Since the introduction of MRI imaging, the reference landmarks used to measure and evaluate the structures of the posterior fossa became more clearly identifiable and consistent.

During our surgery, we found that the posterior fossa was extremely narrow; the trigeminal nerve was compressed and stretched by the deformity of the posterior fossa with asymmetry of petrous bone and compression of medulla oblongata in the topography of the odontoid apophysis.

Rosetti et al., hypothesized that the TN in craniovertebral junction malformations could be attributable to a compression of the trigeminal nucleus, explaining both the pain and the regression after surgery [8] , while others [11],[12],[13] believe that trigeminal nerve involvement is related to the compression of the nerve root entry zone. Other hypothesis for explaining TN, such as modifications in vertebrobasilar vascularization causing microischemic disorder of extra-axial nerves [4] or demyelinating and remyelinating of nerve fibers [12] could not explain the immediate response to surgical treatment.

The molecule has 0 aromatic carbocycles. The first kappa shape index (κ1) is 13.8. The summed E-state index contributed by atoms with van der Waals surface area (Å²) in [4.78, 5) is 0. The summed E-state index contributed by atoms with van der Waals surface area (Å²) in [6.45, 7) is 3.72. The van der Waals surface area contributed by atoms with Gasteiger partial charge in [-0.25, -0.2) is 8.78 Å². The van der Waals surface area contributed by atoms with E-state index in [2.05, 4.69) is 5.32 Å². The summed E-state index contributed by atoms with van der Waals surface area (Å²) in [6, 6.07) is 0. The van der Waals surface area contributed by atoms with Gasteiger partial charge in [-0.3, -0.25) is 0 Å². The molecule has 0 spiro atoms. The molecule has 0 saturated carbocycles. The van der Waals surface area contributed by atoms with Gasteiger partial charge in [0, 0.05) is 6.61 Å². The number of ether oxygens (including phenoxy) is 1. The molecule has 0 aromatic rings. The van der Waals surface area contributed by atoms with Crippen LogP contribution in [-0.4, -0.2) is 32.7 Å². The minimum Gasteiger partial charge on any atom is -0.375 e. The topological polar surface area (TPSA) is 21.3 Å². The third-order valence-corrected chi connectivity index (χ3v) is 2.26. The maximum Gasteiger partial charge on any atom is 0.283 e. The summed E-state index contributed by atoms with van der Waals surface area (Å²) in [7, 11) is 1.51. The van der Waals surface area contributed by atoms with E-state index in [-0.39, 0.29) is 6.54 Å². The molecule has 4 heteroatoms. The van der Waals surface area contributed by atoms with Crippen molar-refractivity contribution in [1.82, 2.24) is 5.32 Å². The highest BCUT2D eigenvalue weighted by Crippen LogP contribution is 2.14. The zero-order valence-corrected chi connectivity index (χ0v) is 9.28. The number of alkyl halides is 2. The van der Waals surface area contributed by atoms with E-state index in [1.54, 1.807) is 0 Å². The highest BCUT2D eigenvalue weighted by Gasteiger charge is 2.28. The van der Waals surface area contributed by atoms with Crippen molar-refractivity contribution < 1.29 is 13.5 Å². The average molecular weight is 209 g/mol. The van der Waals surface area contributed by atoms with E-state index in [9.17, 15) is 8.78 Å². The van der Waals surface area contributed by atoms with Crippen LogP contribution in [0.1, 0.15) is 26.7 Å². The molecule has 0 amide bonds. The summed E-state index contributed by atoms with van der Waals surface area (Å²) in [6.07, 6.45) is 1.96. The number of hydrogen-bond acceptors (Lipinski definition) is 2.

Basilar impression and Chiari malformation have been found to be associated with TN in only two cases reported in the Northeast of Brazil, and another four cases reported by Hayes et al., Reilly et al., Hajioff et al., and Goel. [6],[13],[14],[15] It is important to be considered as a rare cause of TN that responds to surgical therapy in patients who are refractory to medical treatment and present with other symptoms. Suboccipital decompression leads to resolution of pain, but if the patient has only typical TN, without other symptoms, microvascular decompression of the trigeminal nerve in the cerebellopontine angle is generally indicated.

 ACKNOWLEDGEMENTS



The authors would like thank Dr. José Alberto Gonçalves da Silva (in memorian) for his invaluable contributions about craniocervical anomalies.